Attacked while running, woman drowns rabid raccoon in puddle

  • Attacked while running, woman drowns rabid raccoon in puddle

Attacked while running, woman drowns rabid raccoon in puddle

But Rachel Borch, the ME hiker who was recently attacked by a rabid raccoon in the woods, had the presence of mind to fight savagery with savagery: When the terrifying critter's jaws wouldn't unclamp, she plunged her hand into a puddle, holding the raccoon's head underwater until it drowned.

In the midst of appreciating the weather and scenery, she looked ahead and noticed a raccoon obstructing the narrow foot path, baring its tiny teeth. When she was free from the beast, she ran home and asked her mom to call 9-1-1 while her father went to get the raccoon to stop another animal from walking away with it.

Borch said she "knew instantly it had to be rabid". The next, she was drowning the animal with her bare hands. In an instant she figured if it was going to bite her anywhere it should be her hands.

"Imagine the Tasmanian devil, it was terrifying", she told the Bangor Daily News.

With the raccoon's mouth still on Borch's thumb, she tried her might to push the raccoon's head down into the muck.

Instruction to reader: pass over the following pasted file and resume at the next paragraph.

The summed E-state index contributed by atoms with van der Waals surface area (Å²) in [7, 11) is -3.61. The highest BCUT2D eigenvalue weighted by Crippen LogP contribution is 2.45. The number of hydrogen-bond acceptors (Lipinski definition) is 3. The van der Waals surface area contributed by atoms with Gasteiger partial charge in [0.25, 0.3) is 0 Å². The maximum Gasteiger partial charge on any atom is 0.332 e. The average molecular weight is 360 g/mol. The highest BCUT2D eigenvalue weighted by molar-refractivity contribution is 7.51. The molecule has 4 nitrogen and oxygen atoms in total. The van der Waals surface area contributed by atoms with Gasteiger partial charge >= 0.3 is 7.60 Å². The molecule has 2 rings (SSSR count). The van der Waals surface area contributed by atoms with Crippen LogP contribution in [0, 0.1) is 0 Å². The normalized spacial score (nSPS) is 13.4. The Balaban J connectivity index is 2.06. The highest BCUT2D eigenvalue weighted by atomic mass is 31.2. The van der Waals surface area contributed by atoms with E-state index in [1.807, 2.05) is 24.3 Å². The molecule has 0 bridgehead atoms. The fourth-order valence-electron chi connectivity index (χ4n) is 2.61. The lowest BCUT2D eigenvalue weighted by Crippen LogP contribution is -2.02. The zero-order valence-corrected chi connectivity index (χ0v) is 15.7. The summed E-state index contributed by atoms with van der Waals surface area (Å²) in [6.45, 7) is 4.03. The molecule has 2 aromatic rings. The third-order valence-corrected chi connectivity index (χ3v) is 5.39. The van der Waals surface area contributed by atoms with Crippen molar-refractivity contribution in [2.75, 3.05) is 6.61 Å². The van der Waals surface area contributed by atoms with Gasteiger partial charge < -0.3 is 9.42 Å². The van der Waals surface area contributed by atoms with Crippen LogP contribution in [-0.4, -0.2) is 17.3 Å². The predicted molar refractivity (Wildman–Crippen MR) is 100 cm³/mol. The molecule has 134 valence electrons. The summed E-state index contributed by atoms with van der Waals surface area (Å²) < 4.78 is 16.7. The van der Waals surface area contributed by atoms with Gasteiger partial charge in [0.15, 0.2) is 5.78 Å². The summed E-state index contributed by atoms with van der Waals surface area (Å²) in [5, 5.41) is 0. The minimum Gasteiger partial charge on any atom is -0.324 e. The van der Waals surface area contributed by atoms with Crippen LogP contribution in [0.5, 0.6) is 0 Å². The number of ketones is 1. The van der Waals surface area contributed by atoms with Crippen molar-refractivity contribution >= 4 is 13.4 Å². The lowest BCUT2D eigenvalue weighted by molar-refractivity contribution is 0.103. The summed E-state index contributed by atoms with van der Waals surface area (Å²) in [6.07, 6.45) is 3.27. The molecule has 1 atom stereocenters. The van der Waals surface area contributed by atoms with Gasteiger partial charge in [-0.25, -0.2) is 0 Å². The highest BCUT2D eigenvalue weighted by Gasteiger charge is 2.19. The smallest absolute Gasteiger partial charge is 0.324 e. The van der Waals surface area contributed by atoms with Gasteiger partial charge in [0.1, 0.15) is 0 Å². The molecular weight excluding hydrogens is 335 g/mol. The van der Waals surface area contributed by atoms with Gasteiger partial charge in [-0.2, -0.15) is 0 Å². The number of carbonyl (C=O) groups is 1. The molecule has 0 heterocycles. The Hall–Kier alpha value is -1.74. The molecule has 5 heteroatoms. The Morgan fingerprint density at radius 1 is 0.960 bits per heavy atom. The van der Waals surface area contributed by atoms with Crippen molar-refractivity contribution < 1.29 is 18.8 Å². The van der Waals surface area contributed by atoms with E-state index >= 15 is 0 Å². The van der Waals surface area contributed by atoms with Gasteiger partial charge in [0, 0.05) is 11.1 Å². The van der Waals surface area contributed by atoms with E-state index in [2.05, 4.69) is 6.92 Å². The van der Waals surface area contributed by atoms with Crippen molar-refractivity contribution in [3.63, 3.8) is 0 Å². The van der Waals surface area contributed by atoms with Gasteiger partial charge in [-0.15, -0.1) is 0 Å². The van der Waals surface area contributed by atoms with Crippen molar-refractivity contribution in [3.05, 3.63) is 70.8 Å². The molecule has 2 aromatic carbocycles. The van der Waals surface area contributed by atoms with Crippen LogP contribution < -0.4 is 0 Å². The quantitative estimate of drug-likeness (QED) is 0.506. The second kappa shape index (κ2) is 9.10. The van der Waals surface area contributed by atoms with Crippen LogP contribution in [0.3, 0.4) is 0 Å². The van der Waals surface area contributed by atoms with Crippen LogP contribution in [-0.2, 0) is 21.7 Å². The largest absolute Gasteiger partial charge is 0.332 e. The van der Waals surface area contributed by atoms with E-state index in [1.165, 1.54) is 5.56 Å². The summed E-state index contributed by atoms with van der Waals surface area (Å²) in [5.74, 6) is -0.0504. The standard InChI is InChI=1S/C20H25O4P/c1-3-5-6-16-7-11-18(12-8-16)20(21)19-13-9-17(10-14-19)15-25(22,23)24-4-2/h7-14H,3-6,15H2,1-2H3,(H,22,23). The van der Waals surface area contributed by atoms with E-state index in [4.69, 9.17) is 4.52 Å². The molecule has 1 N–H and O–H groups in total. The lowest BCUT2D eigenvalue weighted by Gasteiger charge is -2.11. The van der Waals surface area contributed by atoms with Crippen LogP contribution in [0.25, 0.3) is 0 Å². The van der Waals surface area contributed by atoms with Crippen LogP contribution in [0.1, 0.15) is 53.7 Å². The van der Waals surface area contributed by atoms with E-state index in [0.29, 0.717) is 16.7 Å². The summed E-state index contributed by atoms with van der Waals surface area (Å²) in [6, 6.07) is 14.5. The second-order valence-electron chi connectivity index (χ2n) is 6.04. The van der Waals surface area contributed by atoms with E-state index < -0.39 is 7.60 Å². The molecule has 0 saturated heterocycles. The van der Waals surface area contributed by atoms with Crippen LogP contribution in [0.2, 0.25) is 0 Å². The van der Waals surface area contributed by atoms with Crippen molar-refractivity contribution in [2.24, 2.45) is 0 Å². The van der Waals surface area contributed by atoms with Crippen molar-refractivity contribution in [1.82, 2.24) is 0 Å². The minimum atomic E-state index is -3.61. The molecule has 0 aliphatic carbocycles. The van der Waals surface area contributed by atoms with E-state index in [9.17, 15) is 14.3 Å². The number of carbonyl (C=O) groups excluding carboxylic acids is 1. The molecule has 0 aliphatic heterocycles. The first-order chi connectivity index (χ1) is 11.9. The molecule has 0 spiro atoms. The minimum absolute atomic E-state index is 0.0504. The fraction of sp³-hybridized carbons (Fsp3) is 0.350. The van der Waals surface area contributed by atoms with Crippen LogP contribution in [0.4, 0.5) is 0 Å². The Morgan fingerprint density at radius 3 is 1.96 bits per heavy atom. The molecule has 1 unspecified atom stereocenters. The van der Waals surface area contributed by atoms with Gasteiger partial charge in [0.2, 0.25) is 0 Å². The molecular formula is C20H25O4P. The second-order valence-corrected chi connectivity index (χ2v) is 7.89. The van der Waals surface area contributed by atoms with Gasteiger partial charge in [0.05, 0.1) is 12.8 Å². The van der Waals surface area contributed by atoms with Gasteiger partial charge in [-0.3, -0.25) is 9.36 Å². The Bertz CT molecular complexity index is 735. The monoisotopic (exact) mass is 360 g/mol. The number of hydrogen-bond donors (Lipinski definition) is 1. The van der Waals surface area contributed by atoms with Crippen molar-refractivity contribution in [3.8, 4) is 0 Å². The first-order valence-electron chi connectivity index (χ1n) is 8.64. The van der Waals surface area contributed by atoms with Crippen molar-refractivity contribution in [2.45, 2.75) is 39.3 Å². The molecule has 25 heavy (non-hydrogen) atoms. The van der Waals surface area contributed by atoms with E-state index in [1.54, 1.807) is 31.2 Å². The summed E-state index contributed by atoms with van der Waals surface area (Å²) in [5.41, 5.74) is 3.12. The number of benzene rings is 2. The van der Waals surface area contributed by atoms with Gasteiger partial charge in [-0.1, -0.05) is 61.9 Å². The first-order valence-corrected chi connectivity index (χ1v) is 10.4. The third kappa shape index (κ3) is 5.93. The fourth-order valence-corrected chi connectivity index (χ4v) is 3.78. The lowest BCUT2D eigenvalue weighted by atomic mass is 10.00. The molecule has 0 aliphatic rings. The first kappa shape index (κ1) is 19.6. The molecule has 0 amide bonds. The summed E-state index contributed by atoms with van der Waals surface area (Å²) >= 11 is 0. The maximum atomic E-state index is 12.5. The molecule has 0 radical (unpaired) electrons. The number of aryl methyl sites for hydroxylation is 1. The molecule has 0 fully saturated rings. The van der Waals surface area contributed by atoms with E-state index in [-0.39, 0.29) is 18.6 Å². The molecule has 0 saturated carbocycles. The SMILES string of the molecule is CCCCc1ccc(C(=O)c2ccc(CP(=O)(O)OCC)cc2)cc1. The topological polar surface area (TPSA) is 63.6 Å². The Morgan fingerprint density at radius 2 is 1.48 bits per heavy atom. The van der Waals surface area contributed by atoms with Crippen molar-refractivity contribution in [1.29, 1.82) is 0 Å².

After her run in with the animal, Borch had to get rabies shots and was put on antibiotics for the bite wounds on her hands.

Borch, who is now recuperating, said she always thought of raccoons as cute, cuddly animals. Borch ripped out her earbuds and dropped her phone, which fell into a nearby puddle. Borch panicked. Then she remembered her phone that sank into the puddle. As she reached down, the raccoon sunk its teeth into Borch's thumb. "It was still struggling and clawing at my arms".

"It felt like [Stephen King's] 'Pet Sematary, '" she recalled.

Heidi Blood, the town's animal control officer, warned of other potentially rabid animals in the area. There's a technique to doing so, she says. The Maine Center for Disease Control confirmed that the raccoon tested positive for rabies, a viral disease that causes inflammation of the brain. No more Guardians of the Galaxy movies for her.

Since the attack was made public, reporters from several news sites interviewed Rachel, including the Washington Post, USA Today, Cosmopolitan, Runner's World, and Sports Illustrated.